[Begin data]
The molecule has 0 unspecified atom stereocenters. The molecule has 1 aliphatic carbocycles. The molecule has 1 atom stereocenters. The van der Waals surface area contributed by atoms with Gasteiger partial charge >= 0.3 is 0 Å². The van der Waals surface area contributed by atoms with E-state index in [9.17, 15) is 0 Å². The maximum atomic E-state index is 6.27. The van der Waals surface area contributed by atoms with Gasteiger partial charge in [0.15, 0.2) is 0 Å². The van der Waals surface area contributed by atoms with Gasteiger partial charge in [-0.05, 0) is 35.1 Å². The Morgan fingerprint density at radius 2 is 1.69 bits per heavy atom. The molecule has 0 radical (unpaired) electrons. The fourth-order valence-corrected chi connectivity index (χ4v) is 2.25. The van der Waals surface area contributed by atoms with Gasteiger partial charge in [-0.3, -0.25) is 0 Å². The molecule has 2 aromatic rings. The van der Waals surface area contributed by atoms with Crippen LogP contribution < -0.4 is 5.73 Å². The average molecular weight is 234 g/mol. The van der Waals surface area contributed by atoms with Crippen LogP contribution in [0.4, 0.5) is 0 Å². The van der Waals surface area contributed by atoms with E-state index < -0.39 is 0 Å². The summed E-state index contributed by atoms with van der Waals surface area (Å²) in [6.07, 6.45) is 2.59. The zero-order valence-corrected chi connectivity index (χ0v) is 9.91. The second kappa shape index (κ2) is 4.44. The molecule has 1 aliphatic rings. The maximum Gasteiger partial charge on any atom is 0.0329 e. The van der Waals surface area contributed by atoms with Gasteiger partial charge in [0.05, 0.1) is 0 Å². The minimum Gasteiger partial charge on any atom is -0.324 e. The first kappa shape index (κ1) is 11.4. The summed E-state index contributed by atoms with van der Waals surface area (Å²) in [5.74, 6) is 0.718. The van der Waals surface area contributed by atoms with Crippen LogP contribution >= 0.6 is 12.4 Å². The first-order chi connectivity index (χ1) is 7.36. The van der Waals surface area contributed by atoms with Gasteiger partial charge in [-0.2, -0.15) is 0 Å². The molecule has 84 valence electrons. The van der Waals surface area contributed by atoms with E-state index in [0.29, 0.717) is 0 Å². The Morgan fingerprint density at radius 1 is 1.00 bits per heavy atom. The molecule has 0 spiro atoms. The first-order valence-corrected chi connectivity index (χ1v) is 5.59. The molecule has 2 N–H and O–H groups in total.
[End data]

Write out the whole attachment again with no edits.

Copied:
The molecule has 0 unspecified atom stereocenters. The molecule has 1 aliphatic carbocycles. The molecule has 1 atom stereocenters. The van der Waals surface area contributed by atoms with Gasteiger partial charge >= 0.3 is 0 Å². The van der Waals surface area contributed by atoms with E-state index in [9.17, 15) is 0 Å². The maximum atomic E-state index is 6.27. The van der Waals surface area contributed by atoms with Gasteiger partial charge in [0.15, 0.2) is 0 Å². The van der Waals surface area contributed by atoms with Gasteiger partial charge in [-0.05, 0) is 35.1 Å². The Morgan fingerprint density at radius 2 is 1.69 bits per heavy atom. The molecule has 0 radical (unpaired) electrons. The fourth-order valence-corrected chi connectivity index (χ4v) is 2.25. The van der Waals surface area contributed by atoms with Gasteiger partial charge in [-0.3, -0.25) is 0 Å². The molecule has 2 aromatic rings. The van der Waals surface area contributed by atoms with Crippen LogP contribution < -0.4 is 5.73 Å². The average molecular weight is 234 g/mol. The van der Waals surface area contributed by atoms with Crippen LogP contribution in [0.4, 0.5) is 0 Å². The van der Waals surface area contributed by atoms with E-state index < -0.39 is 0 Å². The summed E-state index contributed by atoms with van der Waals surface area (Å²) in [6.07, 6.45) is 2.59. The zero-order valence-corrected chi connectivity index (χ0v) is 9.91. The second kappa shape index (κ2) is 4.44. The molecule has 1 aliphatic rings. The maximum Gasteiger partial charge on any atom is 0.0329 e. The van der Waals surface area contributed by atoms with Gasteiger partial charge in [0.05, 0.1) is 0 Å². The minimum Gasteiger partial charge on any atom is -0.324 e. The first kappa shape index (κ1) is 11.4. The summed E-state index contributed by atoms with van der Waals surface area (Å²) in [5.74, 6) is 0.718. The van der Waals surface area contributed by atoms with Crippen LogP contribution >= 0.6 is 12.4 Å². The first-order chi connectivity index (χ1) is 7.36. The van der Waals surface area contributed by atoms with Gasteiger partial charge in [-0.2, -0.15) is 0 Å². The molecule has 84 valence electrons. The van der Waals surface area contributed by atoms with E-state index in [0.29, 0.717) is 0 Å². The Morgan fingerprint density at radius 1 is 1.00 bits per heavy atom. The molecule has 0 spiro atoms. The first-order valence-corrected chi connectivity index (χ1v) is 5.59. The molecule has 2 N–H and O–H groups in total.